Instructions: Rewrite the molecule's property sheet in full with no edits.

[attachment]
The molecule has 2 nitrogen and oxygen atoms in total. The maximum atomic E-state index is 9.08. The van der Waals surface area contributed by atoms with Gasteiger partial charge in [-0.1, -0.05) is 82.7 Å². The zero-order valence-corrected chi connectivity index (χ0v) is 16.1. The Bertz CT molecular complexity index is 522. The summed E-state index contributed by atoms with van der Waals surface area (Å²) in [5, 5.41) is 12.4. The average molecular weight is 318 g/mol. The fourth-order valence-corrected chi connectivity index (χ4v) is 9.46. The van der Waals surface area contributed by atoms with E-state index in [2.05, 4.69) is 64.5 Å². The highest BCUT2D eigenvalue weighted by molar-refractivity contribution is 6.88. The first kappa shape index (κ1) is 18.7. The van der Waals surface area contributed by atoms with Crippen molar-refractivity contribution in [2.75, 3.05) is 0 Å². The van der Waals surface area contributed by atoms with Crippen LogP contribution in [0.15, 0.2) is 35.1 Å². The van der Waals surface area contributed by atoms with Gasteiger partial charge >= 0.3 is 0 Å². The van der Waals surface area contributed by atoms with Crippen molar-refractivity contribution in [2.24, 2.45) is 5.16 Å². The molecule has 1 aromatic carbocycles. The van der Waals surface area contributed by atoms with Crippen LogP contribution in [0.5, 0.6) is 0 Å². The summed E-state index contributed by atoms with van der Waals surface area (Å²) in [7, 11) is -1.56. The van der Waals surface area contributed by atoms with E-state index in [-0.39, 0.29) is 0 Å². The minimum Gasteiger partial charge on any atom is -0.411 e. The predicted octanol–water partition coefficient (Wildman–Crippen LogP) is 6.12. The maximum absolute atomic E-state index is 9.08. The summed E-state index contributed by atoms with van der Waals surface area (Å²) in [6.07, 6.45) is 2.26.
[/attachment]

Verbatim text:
The molecule has 2 nitrogen and oxygen atoms in total. The maximum atomic E-state index is 9.08. The van der Waals surface area contributed by atoms with Gasteiger partial charge in [-0.1, -0.05) is 82.7 Å². The zero-order valence-corrected chi connectivity index (χ0v) is 16.1. The Bertz CT molecular complexity index is 522. The summed E-state index contributed by atoms with van der Waals surface area (Å²) in [5, 5.41) is 12.4. The average molecular weight is 318 g/mol. The fourth-order valence-corrected chi connectivity index (χ4v) is 9.46. The van der Waals surface area contributed by atoms with E-state index in [2.05, 4.69) is 64.5 Å². The highest BCUT2D eigenvalue weighted by molar-refractivity contribution is 6.88. The first kappa shape index (κ1) is 18.7. The van der Waals surface area contributed by atoms with Crippen molar-refractivity contribution in [2.75, 3.05) is 0 Å². The van der Waals surface area contributed by atoms with Crippen LogP contribution in [0.15, 0.2) is 35.1 Å². The van der Waals surface area contributed by atoms with Gasteiger partial charge >= 0.3 is 0 Å². The van der Waals surface area contributed by atoms with Crippen molar-refractivity contribution in [2.24, 2.45) is 5.16 Å². The molecule has 1 aromatic carbocycles. The van der Waals surface area contributed by atoms with Crippen LogP contribution in [0.5, 0.6) is 0 Å². The summed E-state index contributed by atoms with van der Waals surface area (Å²) in [7, 11) is -1.56. The van der Waals surface area contributed by atoms with E-state index in [-0.39, 0.29) is 0 Å². The minimum Gasteiger partial charge on any atom is -0.411 e. The predicted octanol–water partition coefficient (Wildman–Crippen LogP) is 6.12. The maximum absolute atomic E-state index is 9.08. The summed E-state index contributed by atoms with van der Waals surface area (Å²) in [6.07, 6.45) is 2.26.